National Geographic : 1932 Jan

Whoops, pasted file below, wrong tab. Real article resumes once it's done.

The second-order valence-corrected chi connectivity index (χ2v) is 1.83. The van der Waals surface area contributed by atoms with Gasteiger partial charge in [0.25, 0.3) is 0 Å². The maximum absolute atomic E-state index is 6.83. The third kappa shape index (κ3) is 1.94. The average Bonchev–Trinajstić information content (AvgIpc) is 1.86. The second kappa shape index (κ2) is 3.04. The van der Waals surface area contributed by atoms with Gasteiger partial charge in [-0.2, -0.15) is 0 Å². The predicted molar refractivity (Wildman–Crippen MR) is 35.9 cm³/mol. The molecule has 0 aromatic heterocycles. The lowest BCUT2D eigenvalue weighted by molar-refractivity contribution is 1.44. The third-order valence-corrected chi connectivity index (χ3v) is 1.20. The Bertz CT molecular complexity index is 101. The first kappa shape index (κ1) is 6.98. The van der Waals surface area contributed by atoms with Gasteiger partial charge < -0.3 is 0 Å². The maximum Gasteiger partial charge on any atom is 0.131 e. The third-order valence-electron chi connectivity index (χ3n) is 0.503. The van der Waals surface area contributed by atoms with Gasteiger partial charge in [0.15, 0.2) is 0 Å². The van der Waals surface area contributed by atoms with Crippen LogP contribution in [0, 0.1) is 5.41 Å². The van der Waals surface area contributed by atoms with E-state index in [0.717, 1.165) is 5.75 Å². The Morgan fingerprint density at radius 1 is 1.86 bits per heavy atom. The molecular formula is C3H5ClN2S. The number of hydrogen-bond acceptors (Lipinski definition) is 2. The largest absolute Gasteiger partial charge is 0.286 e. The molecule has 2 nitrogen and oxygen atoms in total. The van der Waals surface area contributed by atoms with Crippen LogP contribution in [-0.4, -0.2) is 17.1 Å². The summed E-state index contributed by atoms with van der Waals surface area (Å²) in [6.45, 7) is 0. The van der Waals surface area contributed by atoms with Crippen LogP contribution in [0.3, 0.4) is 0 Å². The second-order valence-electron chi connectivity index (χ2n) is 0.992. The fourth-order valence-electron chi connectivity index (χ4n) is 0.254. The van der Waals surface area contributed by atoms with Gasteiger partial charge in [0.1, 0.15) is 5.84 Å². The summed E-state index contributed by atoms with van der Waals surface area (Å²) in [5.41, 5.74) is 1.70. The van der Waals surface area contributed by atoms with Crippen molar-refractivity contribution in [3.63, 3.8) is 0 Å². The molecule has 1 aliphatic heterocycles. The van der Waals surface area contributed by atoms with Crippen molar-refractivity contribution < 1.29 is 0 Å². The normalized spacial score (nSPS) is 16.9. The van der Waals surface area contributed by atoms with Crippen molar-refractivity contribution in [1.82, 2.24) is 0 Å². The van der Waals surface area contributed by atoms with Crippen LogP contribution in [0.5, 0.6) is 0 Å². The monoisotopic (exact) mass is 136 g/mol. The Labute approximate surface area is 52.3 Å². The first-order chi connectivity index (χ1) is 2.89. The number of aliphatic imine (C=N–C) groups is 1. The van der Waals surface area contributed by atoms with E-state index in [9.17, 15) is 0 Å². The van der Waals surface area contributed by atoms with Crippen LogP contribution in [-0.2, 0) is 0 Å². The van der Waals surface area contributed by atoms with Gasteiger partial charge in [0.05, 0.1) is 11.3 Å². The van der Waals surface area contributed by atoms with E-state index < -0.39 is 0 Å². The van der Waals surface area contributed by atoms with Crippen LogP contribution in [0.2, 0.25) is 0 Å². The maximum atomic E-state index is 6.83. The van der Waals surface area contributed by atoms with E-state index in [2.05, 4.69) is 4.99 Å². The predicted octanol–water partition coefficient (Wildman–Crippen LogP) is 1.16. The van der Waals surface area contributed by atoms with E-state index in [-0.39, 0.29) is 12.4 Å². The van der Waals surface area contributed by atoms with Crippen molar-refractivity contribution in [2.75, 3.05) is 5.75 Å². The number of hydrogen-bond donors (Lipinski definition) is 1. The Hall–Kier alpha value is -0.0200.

THE NATIONAL GEOGRAPHIC MAGAZINE Photograph by Gerard Hubbard THE PUBLIC ARTESIAN WELL AT PORT TOBACCO, MARYLAND In going to and from Williamsburg and to his dower plantations on the York, Washington often crossed the Potomac twice and went by Port Tobacco and other Maryland roads to escape the quagmires of old Chopawamsic Swamp, on the Potomac Path, which is now United States Highway No. I. Were the "southernmost fort" and Fort Mayo one and the same? Could Captain Wade have succeeded Captain Harris in command at that fort? The answer is "yes" to each question. CAPT. SAMUEL HARRIS BECOMES BAPTIST PREACHER The early history of the Baptist church in Southside Virginia discloses that Cap tain Harris, while attending a revival, be came a convert. The military records of the colonial militia show that he resigned his commission, and as soon as he had dis carded the uniform of a soldier he took the cloth of a clergyman. Captain Wade suc ceeded him in command at Fort Mayo. But after the matching of these bits of colonial history had established the fact that Fort Mayo and Washington's "south ernmost fort" were identical, its location was still undetermined. A prolonged search of the records in Richmond and at Halifax Court House next revealed that there was a fort on the home place of John Frederick Miller. Mil- ler's petition of 1759 to the Virginia House of Burgesses for reimbursement for dam ages sustained recites that by the order of the commanding officer of the militia a fort had been erected on his land on Mayo River. The fortifications inclosed his dwelling house and other houses and were garri soned by a company of militia, who, to ren der the stronghold more secure from the approaches and attacks of the enemy, cut down a large orchard, burned one house and i,600 fence rails, etc. The House of Burgesses granted the petition. WASHINGTON STAYS WITH A MERCHANT PRINCE A survey plat in the Halifax Court house shows that this tract of Miller's included the headsprings of two small branches of the north fork of Mayo River, near the present village of Spencer, twelve miles from Fort Trial, five miles from the Carolina line, and on the Mayo River, which accords with Washington's descrip tion of the situation of his "southernmost" fort.